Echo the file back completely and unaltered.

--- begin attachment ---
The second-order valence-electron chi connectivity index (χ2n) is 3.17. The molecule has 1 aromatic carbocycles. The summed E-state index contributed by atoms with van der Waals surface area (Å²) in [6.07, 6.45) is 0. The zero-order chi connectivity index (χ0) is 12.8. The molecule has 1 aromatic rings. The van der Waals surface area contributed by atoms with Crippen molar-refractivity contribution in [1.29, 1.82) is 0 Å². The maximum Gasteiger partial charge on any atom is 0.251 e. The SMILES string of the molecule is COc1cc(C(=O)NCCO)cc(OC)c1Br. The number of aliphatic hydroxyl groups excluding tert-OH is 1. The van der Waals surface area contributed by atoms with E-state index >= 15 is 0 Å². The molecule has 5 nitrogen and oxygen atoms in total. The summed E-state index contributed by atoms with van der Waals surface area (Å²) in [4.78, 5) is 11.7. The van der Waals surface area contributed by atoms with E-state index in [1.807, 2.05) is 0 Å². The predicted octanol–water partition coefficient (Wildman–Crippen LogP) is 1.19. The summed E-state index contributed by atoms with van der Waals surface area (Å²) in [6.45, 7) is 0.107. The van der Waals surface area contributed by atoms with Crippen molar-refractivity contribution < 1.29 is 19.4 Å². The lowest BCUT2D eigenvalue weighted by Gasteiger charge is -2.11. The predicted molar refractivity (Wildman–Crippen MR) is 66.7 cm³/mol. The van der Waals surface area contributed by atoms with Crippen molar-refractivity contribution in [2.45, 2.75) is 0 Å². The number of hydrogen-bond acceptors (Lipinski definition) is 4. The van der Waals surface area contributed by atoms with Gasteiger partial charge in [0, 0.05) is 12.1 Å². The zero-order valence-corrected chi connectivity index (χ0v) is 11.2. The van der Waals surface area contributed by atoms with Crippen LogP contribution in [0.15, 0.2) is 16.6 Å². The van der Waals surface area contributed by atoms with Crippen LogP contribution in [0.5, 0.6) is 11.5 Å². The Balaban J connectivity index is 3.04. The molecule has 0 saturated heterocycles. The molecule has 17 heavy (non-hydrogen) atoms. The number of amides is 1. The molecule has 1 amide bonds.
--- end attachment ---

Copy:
The second-order valence-electron chi connectivity index (χ2n) is 3.17. The molecule has 1 aromatic carbocycles. The summed E-state index contributed by atoms with van der Waals surface area (Å²) in [6.07, 6.45) is 0. The zero-order chi connectivity index (χ0) is 12.8. The molecule has 1 aromatic rings. The van der Waals surface area contributed by atoms with Crippen molar-refractivity contribution in [1.29, 1.82) is 0 Å². The maximum Gasteiger partial charge on any atom is 0.251 e. The SMILES string of the molecule is COc1cc(C(=O)NCCO)cc(OC)c1Br. The number of aliphatic hydroxyl groups excluding tert-OH is 1. The van der Waals surface area contributed by atoms with E-state index >= 15 is 0 Å². The molecule has 5 nitrogen and oxygen atoms in total. The summed E-state index contributed by atoms with van der Waals surface area (Å²) in [4.78, 5) is 11.7. The van der Waals surface area contributed by atoms with E-state index in [1.807, 2.05) is 0 Å². The predicted octanol–water partition coefficient (Wildman–Crippen LogP) is 1.19. The summed E-state index contributed by atoms with van der Waals surface area (Å²) in [6.45, 7) is 0.107. The van der Waals surface area contributed by atoms with Crippen molar-refractivity contribution < 1.29 is 19.4 Å². The lowest BCUT2D eigenvalue weighted by Gasteiger charge is -2.11. The predicted molar refractivity (Wildman–Crippen MR) is 66.7 cm³/mol. The van der Waals surface area contributed by atoms with Crippen molar-refractivity contribution in [2.45, 2.75) is 0 Å². The number of hydrogen-bond acceptors (Lipinski definition) is 4. The van der Waals surface area contributed by atoms with Gasteiger partial charge in [0, 0.05) is 12.1 Å². The zero-order valence-corrected chi connectivity index (χ0v) is 11.2. The van der Waals surface area contributed by atoms with Crippen LogP contribution in [0.15, 0.2) is 16.6 Å². The van der Waals surface area contributed by atoms with Crippen LogP contribution in [0.5, 0.6) is 11.5 Å². The Balaban J connectivity index is 3.04. The molecule has 0 saturated heterocycles. The molecule has 17 heavy (non-hydrogen) atoms. The number of amides is 1. The molecule has 1 amide bonds.